Bacon and sausages feature, pigs in blankets

Processed meats such as hot dogs, bacon and sausages cause cancer, according to new research by the World Health Organization.

A report, published today (26 October) by the WHO’s International Agency for Research on Cancer, claimed consuming 50g of processed meat a day increases the chance of developing colorectal cancer by 18%.

It put processed meat on its group 1 list of carcinogens, alongside smoking, asbestos, diesel fumes, mustard gas and plutonium, while red meat was classified as “probably carcinogenic to humans” alongside herbicide glyphosate as a group 2A carcinogen.

The research was undertaken by a working group of 22 cancer experts from 10 countries, who assessed more than 800 epidemiological studies from around the world that investigated possible associations between cancer and the consumption of red or processed meat.

The working group said there was “sufficient evidence” that processed meat consumption causes colorectal cancer, with the large amount of data collected across different populations making chance, bias and confounding factors ”unlikely” as explanations. They also found a positive association between processed meats and stomach cancer.

The links between red meat and cancer were less clear, with a number of high quality studies failing to find any association, and confounding lifestyle factors more “difficult to exclude”.

The study acknowledged that red meat is a valuable protein source and contains important micronutrients such as B vitamins, iron and zinc.

However, it warned that meat processing, such as curing and smoking, can result in the formation of carcinogenic chemicals, including N-nitroso-compounds (NOC) and polycyclic aromatic hydrocarbons (PAH).

Cooking meat, particularly at high temperature such as pan frying, grilling, or barbecuing, also produces suspected carcinogens including heterocyclic aromatic amines (HAA) and PAH.

“For an individual, the risk of developing colorectal cancer because of their consumption of processed meat remains small, but this risk increases with the amount of meat consumed,” said Dr Kurt Straif, head of the IARC Monographs Programme. “In view of the large number of people who consume processed meat, the global impact on cancer incidence is of public health importance.”

“These findings further support current public health recommendations to limit intake of meat,” added IARC director Dr Christopher Wild. “At the same time, red meat has nutritional value.”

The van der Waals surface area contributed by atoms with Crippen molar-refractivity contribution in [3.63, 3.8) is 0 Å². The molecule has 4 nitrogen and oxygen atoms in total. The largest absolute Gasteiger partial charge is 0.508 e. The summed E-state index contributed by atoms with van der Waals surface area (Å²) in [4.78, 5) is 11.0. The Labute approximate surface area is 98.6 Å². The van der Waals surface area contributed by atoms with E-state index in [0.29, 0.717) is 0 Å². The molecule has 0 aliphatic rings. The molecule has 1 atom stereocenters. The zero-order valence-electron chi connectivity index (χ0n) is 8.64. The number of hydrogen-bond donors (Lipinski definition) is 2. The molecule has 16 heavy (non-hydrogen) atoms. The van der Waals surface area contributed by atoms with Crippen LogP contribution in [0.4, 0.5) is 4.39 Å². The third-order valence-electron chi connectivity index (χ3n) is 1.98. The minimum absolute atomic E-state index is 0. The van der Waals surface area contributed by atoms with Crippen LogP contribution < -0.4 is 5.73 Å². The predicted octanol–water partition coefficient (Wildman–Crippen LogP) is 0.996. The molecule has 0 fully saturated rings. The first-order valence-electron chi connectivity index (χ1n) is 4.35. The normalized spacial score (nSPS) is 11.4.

Not comparable to smoking

Cancer Research UK said it supported the IARCs decision that there was enough evidence to classify processed meat as a cause of cancer, and red meat as a probable cause of cancer.

However, it stressed this classification did not mean that eating processed meat was as dangerous as smoking, and urged people to cut down rather than give up on bacon and other processed products.

“Eating a bacon bap every once in a while isn’t going to do much harm - having a healthy diet is all about moderation,” said Professor Tim Key, Cancer Research UK’s epidemiologist at the University of Oxford.

“Overall red and processed meat cause fewer cases of cancer in the UK than some other lifestyle factors. And by far the biggest risk to your health is smoking – causing over a quarter of cancer deaths in the UK and nearly one in five cancer cases.”

Maureen Strong, nutrition manager for AHDB, said the government recommendation to limit red and processed meat consumption to 70g a day is based on the same evidence that the IARC reviewed. “That’s exactly what the vast majority of us are eating,” she said. “The government has already said that this advice is not changing.”

She added the IRAC concluded that eating 50g of processed meat brings a “small increase in risk”, but average UK consumption of processed meat is just 17g per day. “People would need to eat three times their current levels to increase their risk.”

The vast majority of British sausages and burgers would not be considered as processed meat – which is defined as meat that has been preserved by smoking, curing, salting or adding preservatives.